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Radiant Heating

Posted by Dwayne1010 (My Page) on
Thu, Dec 15, 11 at 20:23

I am replacing Direct Spark Controls on Radiant Heaters at the Shop. Some controls are 24V as the gas valve is 24V. Some of the older one's are 120V as the gas valve are 120V. The 120V units get 24V from Thermostat that runs through a step up transformer to 120V and then into the control. In an effort to make all of the controls the same. Could I wire it from the Thermostat 24V to a 24V control and take the gas valve leads from the control and run them through the transformer and then to the gas valve? (To test I wired the gas valve directly to the transformer and lite the unit manually and it seemed to be OK) The spark control is 15 seconds on 15 seconds off for three trials before cut-out so it seems like it would work fine. Does anyone see any issues with that method? Also I noticed that the electrode and sensor are so close to the flame that they glow red hot. Is that to close or are they designed to withstand that much heat?. I also have read that a ground should be run from the mounting screw of the electrode assembly back to the unit. I noticed that whoever converted them to direct spark did not do that. Would that lack of ground cause harm to the control?
I am thankful for any assistance that someone might give to one or all of my concerns. Thank You, Dwayne


Follow-Up Postings:

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RE: Radiant Heating

Step up transformer that sounds odd. have you worked on this stuff before? Why do you want to change the way they are set up now?


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RE: Radiant Heating

Yes I have. Not a Pro but the Pro's replaced Four Bad Units in another building (at 800 a Pop+ Installation) that I took the " Bad One's" and cleaned the pilot tube out with a Q-Tip and they work just fine now. I don't use terms like "You All" because there are many reputable guys out there.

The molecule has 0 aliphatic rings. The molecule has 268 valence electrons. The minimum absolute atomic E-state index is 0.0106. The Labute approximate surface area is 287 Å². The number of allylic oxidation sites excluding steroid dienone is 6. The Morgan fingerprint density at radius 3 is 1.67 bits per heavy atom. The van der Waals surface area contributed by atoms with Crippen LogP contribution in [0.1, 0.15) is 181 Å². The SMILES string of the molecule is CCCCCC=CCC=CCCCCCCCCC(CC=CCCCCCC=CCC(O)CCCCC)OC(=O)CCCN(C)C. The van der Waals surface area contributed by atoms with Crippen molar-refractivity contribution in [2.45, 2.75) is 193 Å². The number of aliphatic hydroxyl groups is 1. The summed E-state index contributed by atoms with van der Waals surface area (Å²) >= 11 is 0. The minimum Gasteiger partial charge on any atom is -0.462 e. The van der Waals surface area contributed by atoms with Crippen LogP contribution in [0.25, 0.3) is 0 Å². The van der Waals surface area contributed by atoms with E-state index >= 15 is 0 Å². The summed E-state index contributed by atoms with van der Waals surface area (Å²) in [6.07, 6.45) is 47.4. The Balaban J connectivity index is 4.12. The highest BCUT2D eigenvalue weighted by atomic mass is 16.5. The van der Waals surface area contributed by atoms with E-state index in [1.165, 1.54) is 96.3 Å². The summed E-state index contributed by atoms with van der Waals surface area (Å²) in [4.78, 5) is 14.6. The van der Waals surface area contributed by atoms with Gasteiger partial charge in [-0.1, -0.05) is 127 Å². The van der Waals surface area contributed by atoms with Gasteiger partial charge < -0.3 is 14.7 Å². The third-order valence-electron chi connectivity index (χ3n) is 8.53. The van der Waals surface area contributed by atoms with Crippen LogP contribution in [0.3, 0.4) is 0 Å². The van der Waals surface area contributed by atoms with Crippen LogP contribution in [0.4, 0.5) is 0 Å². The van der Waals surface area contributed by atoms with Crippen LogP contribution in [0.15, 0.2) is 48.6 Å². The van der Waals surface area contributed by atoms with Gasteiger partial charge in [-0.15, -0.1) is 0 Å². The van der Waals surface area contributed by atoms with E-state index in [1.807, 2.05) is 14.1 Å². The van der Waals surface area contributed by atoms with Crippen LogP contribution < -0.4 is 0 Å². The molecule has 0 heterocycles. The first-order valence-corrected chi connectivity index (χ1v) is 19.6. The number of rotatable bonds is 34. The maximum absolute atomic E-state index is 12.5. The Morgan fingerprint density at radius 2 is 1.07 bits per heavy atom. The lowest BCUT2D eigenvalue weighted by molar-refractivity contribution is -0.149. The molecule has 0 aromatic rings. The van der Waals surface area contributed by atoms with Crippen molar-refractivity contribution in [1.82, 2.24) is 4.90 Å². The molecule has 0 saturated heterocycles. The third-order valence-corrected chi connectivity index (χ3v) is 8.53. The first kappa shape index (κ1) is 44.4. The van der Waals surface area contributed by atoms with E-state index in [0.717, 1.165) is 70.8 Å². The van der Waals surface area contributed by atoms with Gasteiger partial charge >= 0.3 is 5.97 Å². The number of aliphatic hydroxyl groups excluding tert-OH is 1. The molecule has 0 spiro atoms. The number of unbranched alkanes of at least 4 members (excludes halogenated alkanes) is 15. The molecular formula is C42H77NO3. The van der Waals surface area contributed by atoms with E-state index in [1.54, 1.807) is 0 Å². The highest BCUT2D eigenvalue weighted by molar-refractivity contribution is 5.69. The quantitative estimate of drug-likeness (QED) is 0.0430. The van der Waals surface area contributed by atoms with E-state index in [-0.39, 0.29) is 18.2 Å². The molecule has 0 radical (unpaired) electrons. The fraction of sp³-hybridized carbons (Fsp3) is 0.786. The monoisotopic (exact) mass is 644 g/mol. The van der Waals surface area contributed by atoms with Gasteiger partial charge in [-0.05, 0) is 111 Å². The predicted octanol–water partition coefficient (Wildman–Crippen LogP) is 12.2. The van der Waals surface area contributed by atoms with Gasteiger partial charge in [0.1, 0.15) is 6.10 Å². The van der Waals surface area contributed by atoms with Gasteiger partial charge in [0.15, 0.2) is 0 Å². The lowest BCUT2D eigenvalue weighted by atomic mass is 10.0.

Transformer looks like a 24VAC transformer reversed (where 24V is the primary) and is feeding the module 120 volts but not the true 120 volts that they were made for.
I would like to convert them to the same 24 V DSI's. If that means changing them to 24V valves then that is what I will have done. That's one less thing to go bad.
Six bad 120v modules tells me something is wrong with that set up.
I can't see any reason to spend $3000 + Installation when 6 modules will run around $800 + Installation. Can anyone?
I know on my furnace after the igniter lights the flame and the flame sensor shuts it off neither glow or continue to glow red hot. This leads me to believe that the spark and sensor assembly may be to close to the flame.
When servicing anything I believe in looking for the underlying reason of problem to begin with and not just getting it to work. Thanks for your concern for safety









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